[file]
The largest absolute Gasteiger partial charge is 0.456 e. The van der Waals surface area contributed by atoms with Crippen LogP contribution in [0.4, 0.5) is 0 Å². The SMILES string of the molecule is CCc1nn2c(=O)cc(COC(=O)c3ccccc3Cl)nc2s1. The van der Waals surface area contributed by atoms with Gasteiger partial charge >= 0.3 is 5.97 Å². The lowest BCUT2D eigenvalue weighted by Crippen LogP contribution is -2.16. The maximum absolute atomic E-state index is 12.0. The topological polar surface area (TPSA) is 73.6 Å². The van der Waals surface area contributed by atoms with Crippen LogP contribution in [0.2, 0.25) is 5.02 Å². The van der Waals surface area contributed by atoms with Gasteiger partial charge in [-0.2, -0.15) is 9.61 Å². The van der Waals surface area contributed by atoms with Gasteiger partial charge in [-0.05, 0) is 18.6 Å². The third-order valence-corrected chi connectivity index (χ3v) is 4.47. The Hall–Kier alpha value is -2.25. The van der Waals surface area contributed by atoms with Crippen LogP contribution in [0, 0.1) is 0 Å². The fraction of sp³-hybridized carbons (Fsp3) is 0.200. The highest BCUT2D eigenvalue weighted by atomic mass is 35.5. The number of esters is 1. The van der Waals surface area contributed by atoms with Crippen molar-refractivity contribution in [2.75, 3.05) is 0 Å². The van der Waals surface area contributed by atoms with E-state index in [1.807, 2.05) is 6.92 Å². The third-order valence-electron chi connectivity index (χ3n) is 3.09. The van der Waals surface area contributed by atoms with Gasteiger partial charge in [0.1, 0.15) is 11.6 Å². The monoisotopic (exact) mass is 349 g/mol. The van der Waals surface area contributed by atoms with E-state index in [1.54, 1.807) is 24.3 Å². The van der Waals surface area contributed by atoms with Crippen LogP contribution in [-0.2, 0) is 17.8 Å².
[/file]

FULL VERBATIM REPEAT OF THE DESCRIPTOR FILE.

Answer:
The largest absolute Gasteiger partial charge is 0.456 e. The van der Waals surface area contributed by atoms with Crippen LogP contribution in [0.4, 0.5) is 0 Å². The SMILES string of the molecule is CCc1nn2c(=O)cc(COC(=O)c3ccccc3Cl)nc2s1. The van der Waals surface area contributed by atoms with Gasteiger partial charge >= 0.3 is 5.97 Å². The lowest BCUT2D eigenvalue weighted by Crippen LogP contribution is -2.16. The maximum absolute atomic E-state index is 12.0. The topological polar surface area (TPSA) is 73.6 Å². The van der Waals surface area contributed by atoms with Crippen LogP contribution in [0.2, 0.25) is 5.02 Å². The van der Waals surface area contributed by atoms with Gasteiger partial charge in [-0.2, -0.15) is 9.61 Å². The van der Waals surface area contributed by atoms with Gasteiger partial charge in [-0.05, 0) is 18.6 Å². The third-order valence-corrected chi connectivity index (χ3v) is 4.47. The Hall–Kier alpha value is -2.25. The van der Waals surface area contributed by atoms with Crippen LogP contribution in [0, 0.1) is 0 Å². The fraction of sp³-hybridized carbons (Fsp3) is 0.200. The highest BCUT2D eigenvalue weighted by atomic mass is 35.5. The number of esters is 1. The van der Waals surface area contributed by atoms with Crippen molar-refractivity contribution in [2.75, 3.05) is 0 Å². The van der Waals surface area contributed by atoms with E-state index in [1.807, 2.05) is 6.92 Å². The third-order valence-electron chi connectivity index (χ3n) is 3.09. The van der Waals surface area contributed by atoms with Gasteiger partial charge in [0.1, 0.15) is 11.6 Å². The monoisotopic (exact) mass is 349 g/mol. The van der Waals surface area contributed by atoms with E-state index in [1.54, 1.807) is 24.3 Å². The van der Waals surface area contributed by atoms with Crippen LogP contribution in [-0.2, 0) is 17.8 Å².